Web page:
On the other hand, our Iranian guests have some responsibilities. Whatever inspires them to lecture us on our shortcomings, they ought to pipe down. We have heard it all before, and most of the criticism that has been inflicted on us in recent years is simply without merit. For Iranians to demonstrate against our government now is as intolerable as it would have been for Japanese to demonstrate against our government after Pearl Harbor -- and as a close student of the oratory of Sen. George McGovern, I can vividly imagine half a dozen sophistries the Japanese might have adduced in their defense or the canons of logic as flyblown in 1941 as they are today. Those Iraninas who demonstrate against us ought to be shipped back to Iran as undesirable aliens.

For some 30 years anti-Americanism has been the bigotry of much of the earth's intelligentsias. It is unreasoning, ignorant and, if one considers the political forces that it so often sets off, self-destructive. What, for instance, did the anti-Americanism of that miserable blot of a man Sihanouk ever get him?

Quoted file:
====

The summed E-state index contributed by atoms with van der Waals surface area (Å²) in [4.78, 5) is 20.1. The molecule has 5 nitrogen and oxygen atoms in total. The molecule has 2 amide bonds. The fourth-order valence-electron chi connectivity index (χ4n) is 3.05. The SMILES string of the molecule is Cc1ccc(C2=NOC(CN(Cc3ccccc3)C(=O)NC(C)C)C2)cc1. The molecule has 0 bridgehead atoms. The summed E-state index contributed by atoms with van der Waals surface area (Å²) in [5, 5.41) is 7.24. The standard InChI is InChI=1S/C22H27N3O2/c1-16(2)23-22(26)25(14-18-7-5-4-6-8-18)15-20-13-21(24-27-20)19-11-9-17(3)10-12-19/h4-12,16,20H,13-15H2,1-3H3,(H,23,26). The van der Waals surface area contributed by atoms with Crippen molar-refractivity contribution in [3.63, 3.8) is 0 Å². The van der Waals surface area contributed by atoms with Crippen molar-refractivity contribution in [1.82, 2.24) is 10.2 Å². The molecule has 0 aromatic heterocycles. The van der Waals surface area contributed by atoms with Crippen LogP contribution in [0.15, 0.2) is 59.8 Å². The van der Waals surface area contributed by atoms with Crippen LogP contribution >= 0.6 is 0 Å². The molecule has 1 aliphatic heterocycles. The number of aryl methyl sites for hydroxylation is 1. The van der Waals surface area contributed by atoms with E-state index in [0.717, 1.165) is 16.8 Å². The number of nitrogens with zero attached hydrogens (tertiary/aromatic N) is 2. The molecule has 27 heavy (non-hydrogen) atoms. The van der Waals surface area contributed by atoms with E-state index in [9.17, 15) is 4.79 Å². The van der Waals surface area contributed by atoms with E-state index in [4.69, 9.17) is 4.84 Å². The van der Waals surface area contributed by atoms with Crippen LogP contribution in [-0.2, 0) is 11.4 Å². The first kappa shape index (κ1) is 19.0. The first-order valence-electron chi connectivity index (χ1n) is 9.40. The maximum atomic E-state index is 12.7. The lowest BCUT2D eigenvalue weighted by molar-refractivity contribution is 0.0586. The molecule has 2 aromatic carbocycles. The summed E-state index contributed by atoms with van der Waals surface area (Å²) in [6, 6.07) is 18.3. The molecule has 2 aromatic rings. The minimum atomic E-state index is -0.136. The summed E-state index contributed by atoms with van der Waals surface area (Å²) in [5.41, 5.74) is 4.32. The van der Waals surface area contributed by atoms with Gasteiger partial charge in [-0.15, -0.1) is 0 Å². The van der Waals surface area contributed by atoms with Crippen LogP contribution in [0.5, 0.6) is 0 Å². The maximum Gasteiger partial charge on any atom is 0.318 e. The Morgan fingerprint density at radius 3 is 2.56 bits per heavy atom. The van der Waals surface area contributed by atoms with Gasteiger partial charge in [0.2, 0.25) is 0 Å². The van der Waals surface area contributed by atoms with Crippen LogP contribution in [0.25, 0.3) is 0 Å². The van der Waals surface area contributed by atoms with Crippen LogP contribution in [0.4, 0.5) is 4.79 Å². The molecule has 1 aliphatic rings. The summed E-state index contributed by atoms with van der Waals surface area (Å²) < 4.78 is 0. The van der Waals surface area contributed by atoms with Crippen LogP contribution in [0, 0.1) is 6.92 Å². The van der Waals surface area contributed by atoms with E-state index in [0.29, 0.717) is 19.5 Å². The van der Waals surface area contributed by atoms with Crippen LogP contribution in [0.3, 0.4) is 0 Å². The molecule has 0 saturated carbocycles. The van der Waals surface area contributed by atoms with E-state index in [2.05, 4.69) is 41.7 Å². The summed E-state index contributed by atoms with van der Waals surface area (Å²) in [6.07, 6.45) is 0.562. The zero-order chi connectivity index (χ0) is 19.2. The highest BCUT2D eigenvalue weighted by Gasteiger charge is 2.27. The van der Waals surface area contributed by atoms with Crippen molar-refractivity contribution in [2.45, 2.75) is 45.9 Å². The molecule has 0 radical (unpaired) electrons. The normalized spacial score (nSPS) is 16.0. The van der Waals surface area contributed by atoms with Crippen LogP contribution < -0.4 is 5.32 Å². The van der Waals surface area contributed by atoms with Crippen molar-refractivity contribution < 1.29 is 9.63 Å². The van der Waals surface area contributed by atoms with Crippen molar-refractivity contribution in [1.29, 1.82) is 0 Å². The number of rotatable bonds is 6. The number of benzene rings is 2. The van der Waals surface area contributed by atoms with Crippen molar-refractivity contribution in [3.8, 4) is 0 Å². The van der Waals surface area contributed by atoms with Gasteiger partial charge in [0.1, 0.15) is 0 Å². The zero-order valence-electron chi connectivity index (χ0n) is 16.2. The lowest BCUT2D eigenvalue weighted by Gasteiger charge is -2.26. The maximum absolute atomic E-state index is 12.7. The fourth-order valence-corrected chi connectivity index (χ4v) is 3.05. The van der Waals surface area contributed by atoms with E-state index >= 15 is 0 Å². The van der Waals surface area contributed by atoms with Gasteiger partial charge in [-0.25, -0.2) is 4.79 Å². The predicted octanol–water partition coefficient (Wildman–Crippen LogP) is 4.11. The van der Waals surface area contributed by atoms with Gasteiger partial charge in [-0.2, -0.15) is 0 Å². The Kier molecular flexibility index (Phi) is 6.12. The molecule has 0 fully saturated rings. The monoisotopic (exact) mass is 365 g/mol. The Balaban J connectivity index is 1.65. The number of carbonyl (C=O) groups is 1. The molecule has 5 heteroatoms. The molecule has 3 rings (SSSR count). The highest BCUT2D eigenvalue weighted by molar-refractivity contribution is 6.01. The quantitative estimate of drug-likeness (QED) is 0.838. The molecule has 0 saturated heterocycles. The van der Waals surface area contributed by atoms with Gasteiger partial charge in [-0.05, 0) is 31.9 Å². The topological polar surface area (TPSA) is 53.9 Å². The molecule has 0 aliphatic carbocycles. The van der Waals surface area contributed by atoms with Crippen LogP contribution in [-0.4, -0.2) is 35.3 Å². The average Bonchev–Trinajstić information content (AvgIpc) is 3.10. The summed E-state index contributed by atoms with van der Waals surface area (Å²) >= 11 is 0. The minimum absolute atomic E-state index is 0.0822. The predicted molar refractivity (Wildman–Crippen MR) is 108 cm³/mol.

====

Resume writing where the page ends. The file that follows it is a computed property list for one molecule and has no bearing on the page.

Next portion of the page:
Bearing in mind the generosity America has shown the world throughout this century and the truth of Peregine Worsthorn's recent remark in London's Sunday Telegraph, to the effect that the United States has been the "protector" of the West's decent values, I believe that most anti-Americans can be put down as simple jackasses, complete with hoofs, elongated ears and the standard-length tails for lazily swatting the flies they attract.

Anti-Americanism is what fevers the Tehran mobs. Molesting a few bewildered Iranians will not end it and is not an honorable way to deal with it. Rather, we ought to understand that anti-Americanism is rooted in illogic and baseness and that there are very few constructive policies we might adopt that will soon eliminate it. Those Americans who blame our foreign policy toward the shah for the mobs in Tehran are themselves besotted with the anti-American hooch.